This technically wasn’t a planned visit, but since I had a full afternoon to kill, I decided to head across the light rail tracks to the Geppi Entertainment Museum (directly above Sports Legends Museum at Camden Yards).
I walk into the lobby of Sports Legends Museum and ask the woman at the ticket desk if I could buy tickets to GEM down here or if I had to get them upstairs. She just looks at me like I’m crazy and says: “This is a sports museum we don’t have ‘gems.’” She turns to the agent next to her and who points me towards a small service door with a red\black sign above it.
Said door led to a narrow service stairway decorated with pop-art prints and flattened cereal boxes from the 70s. There was a non-descript metal door on the second level with a small black\red placard next it identifying this as the entrance (the wall art continued up to the third floor offices).
The museum lobby was large but dark and the walls were lined with old movie posters. Admission washalf price (Tuesdays are apparently their slow day), and their ticket doubled as a “trivia card” in that it could be scanned at various kiosks throughout the museum to get trivia questions. That was the theory anyway, in reality, the machines recognized my ticket maybe half of the times I swiped them.
The first room was a massive collection of wall-to-wall comic books dating back to 1870s, but the majority of those displayed were from the early 40s-late 60s. In the center of the room were the aforementioned kiosk and a few smaller display cases. Any remaining wall space was covered with posters for comic book inspired movies (Spiderman, The Incredible Hulk, etc).
The every square inch of wall space in hallway linking the various rooms together was lined with old comic strips and movie posters. Entering any of the exhibit areas (except the “Special Collections” room) triggered a brief recording describing the time frame being represented.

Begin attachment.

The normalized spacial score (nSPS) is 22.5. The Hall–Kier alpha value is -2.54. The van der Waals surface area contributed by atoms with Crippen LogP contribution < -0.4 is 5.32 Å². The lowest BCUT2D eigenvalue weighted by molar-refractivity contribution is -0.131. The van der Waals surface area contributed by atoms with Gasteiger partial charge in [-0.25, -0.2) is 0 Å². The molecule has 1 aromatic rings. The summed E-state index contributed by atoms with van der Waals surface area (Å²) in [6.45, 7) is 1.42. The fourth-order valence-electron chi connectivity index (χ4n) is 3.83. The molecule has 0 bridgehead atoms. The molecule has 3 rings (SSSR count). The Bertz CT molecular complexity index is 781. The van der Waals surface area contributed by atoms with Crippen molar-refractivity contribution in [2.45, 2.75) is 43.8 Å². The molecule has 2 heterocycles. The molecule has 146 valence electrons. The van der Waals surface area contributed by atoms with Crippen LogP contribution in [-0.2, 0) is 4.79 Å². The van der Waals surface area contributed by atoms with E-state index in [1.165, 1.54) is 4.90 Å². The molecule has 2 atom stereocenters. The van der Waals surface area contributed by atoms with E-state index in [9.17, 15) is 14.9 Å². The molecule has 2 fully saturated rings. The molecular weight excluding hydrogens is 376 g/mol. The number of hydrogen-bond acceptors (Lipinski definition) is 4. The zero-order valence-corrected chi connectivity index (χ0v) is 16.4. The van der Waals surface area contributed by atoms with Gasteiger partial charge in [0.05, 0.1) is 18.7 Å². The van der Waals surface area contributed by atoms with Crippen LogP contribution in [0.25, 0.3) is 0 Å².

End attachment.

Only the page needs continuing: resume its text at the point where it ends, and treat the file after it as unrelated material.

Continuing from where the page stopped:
Across the hall from the comic book room was an area dedicated to newspaper comics. The walls were lined with editorial and comic strip panels and in the center of the room was a large display case with various pieces of “Yellow Kid” merchandise. This room flowed into a smaller room with other 19 th diversions (dolls, marbles and metal banks). There is another kiosk in this room, but it only illustrated the movements of the banks in the display case behind it. There was a woman with a young boy (probably about 6 years old) who was in that room ahead of me, poor kid nearly pissed himself when he saw the blackfaced ventriloquist dummy on the back wall (it was kinda freaky looking up close).
Next it was back to the lobby with a detour up interior stairway to the third floor where you could get your picture taken with a cardboard cut-out of Batman. The next few rooms were a blur of non-memories with old toys\club costumes from the 1920s-40s, 1940s-60s, and 1970s-90s (my brothers had some of those toys).
Last and most certainly least was the “1990s-Today” a haphazard collection of action figures\figurines from Harry Potter, the Star Wars prequels and various Disney films (Aladdin, Beauty & The Beast, Monsters Inc., and the first Power Rangers movie). All of them stuffed into a single display case at the back of the gift shop and none of them were correctly labeled. This was also the home to the final kiosk where I could attempt to scan my ticket for a prize.
After almost two hours of complete sensory overload, I claim my prize – surprisingly enough it was a comic book printed. But wait, this was a Disney comic book that was printed “exclusively for Baltimore Ravens” (who apparently didn’t want this stupid comic either).